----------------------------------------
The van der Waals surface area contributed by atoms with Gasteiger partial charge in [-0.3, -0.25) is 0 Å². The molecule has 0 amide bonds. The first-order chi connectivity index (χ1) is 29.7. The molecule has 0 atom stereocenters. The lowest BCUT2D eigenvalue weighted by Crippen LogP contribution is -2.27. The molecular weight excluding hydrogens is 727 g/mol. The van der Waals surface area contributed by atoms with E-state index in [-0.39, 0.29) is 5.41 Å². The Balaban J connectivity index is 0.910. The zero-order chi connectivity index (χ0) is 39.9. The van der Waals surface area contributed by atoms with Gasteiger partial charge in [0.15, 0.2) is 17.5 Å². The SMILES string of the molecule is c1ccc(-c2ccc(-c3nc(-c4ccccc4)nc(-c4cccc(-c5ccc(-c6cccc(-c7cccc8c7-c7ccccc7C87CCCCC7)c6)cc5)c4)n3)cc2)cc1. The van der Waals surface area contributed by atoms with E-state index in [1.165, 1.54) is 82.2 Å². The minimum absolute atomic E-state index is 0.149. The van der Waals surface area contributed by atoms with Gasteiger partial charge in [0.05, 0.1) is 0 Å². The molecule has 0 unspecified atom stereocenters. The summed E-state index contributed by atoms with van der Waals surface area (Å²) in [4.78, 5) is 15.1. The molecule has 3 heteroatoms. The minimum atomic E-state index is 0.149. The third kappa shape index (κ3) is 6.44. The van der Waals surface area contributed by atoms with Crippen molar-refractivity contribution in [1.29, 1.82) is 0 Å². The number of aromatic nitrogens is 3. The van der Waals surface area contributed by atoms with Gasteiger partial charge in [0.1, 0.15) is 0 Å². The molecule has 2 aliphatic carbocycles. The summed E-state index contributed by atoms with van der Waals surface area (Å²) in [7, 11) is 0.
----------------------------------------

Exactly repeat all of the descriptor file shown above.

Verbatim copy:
The van der Waals surface area contributed by atoms with Gasteiger partial charge in [-0.3, -0.25) is 0 Å². The molecule has 0 amide bonds. The first-order chi connectivity index (χ1) is 29.7. The molecule has 0 atom stereocenters. The lowest BCUT2D eigenvalue weighted by Crippen LogP contribution is -2.27. The molecular weight excluding hydrogens is 727 g/mol. The van der Waals surface area contributed by atoms with E-state index in [-0.39, 0.29) is 5.41 Å². The Balaban J connectivity index is 0.910. The zero-order chi connectivity index (χ0) is 39.9. The van der Waals surface area contributed by atoms with Gasteiger partial charge in [0.15, 0.2) is 17.5 Å². The SMILES string of the molecule is c1ccc(-c2ccc(-c3nc(-c4ccccc4)nc(-c4cccc(-c5ccc(-c6cccc(-c7cccc8c7-c7ccccc7C87CCCCC7)c6)cc5)c4)n3)cc2)cc1. The van der Waals surface area contributed by atoms with E-state index in [1.165, 1.54) is 82.2 Å². The minimum absolute atomic E-state index is 0.149. The van der Waals surface area contributed by atoms with Gasteiger partial charge in [0.05, 0.1) is 0 Å². The molecule has 0 unspecified atom stereocenters. The summed E-state index contributed by atoms with van der Waals surface area (Å²) in [4.78, 5) is 15.1. The molecule has 3 heteroatoms. The minimum atomic E-state index is 0.149. The third kappa shape index (κ3) is 6.44. The van der Waals surface area contributed by atoms with Crippen molar-refractivity contribution in [1.29, 1.82) is 0 Å². The number of aromatic nitrogens is 3. The van der Waals surface area contributed by atoms with Gasteiger partial charge in [0.1, 0.15) is 0 Å². The molecule has 2 aliphatic carbocycles. The summed E-state index contributed by atoms with van der Waals surface area (Å²) in [7, 11) is 0.